This has been a popular question over the past month as seventh graders and their parents nationwide receive notification of a student’s qualification to participate in the Duke Talent Identification Program (TIP.)
First, parents need to know that the TIP program is a wonderful opportunity for enrichment and many students enjoy their programs every year, but families should enter the qualification process with a clear understanding of what the program does and doesn’t do.
- Duke TIP DOES NOT give a student “a leg up” for college admissions. Colleges have more to evaluate than what a student did in seventh grade! Yes, TIP can start a student on a path to academic enrichment, but colleges will look towards high school achievements.
- SAT / ACT scores from seventh grade DO NOT factor into college admission. Students will need to take admissions exams as juniors or seniors and colleges look at those scores.
- The TIP program offers excellent regional and national programs, but they ARE NOT the only opportunities for academic exploration or enrichment.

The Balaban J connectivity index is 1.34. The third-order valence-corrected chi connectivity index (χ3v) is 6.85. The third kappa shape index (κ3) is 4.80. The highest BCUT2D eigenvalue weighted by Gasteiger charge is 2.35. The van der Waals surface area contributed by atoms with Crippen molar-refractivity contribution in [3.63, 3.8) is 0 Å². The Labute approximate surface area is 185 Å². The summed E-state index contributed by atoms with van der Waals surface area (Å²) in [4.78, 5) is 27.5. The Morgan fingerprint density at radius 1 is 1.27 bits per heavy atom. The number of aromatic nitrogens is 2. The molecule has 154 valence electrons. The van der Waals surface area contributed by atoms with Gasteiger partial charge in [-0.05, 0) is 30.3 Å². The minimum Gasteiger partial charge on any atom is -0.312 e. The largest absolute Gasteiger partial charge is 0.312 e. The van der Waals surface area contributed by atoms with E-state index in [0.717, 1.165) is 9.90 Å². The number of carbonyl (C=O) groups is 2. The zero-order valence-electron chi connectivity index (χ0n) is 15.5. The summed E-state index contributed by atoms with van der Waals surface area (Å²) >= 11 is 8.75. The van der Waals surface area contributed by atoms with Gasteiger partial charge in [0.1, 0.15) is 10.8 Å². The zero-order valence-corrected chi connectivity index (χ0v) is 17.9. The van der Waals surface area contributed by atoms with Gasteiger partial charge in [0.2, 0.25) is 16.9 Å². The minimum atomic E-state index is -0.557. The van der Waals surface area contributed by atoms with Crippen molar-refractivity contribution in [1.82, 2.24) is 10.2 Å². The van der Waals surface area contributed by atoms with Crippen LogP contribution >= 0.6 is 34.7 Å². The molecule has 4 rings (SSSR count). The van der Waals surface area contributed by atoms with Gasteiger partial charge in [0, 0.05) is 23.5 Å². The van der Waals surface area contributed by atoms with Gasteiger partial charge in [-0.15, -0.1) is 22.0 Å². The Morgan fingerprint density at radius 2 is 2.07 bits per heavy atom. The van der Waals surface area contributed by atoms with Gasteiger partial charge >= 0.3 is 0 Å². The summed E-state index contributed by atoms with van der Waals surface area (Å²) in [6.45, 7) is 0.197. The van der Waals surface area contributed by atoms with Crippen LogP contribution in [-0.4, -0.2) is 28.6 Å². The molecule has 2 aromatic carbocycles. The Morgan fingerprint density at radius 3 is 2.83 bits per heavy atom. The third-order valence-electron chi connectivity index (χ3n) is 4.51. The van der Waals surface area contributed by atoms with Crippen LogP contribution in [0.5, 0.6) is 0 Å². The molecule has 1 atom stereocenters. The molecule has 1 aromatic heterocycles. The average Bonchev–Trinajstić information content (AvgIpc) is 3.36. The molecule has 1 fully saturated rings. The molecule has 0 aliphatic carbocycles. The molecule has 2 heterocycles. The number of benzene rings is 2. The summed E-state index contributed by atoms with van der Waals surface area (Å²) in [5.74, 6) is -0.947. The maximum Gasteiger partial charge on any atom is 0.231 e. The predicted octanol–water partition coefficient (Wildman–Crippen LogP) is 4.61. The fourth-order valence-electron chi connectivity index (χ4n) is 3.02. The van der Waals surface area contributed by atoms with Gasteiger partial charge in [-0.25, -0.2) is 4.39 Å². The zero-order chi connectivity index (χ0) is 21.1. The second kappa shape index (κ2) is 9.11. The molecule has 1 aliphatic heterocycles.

- Yes, it can be a nice honor to score well on the SAT or ACT as a seventh grader and receive recognition on a school or regional level, but the prestige is often exaggerated by school officials presenting the opportunity. Qualifying for Duke TIP is something hundreds of students across the nation do every year; it is NOT on par with winning the Scripps Spelling Bee or national science fair. Sorry.
So if you and your seventh grader understand the results of the Duke TIP program will not make or break future college plans, you can decide which test your student should take.
A few more words of warning: the SAT and ACT are challenging tests for high school juniors and seniors. Most seventh graders are not familiar with the material tested. For above average students used to getting test questions right, this can be stressful. You know your child best and can determine whether the test will be a fun challenge or and unnecessary source of anxiety.
So, Which Test?
I’ll give you the honest answer up front; there is no universally recognized “best” test. The SAT and ACT are like the Coke and Pepsi of the admissions test world. Some people prefer one, some prefer the other, and for many, they are both about the same.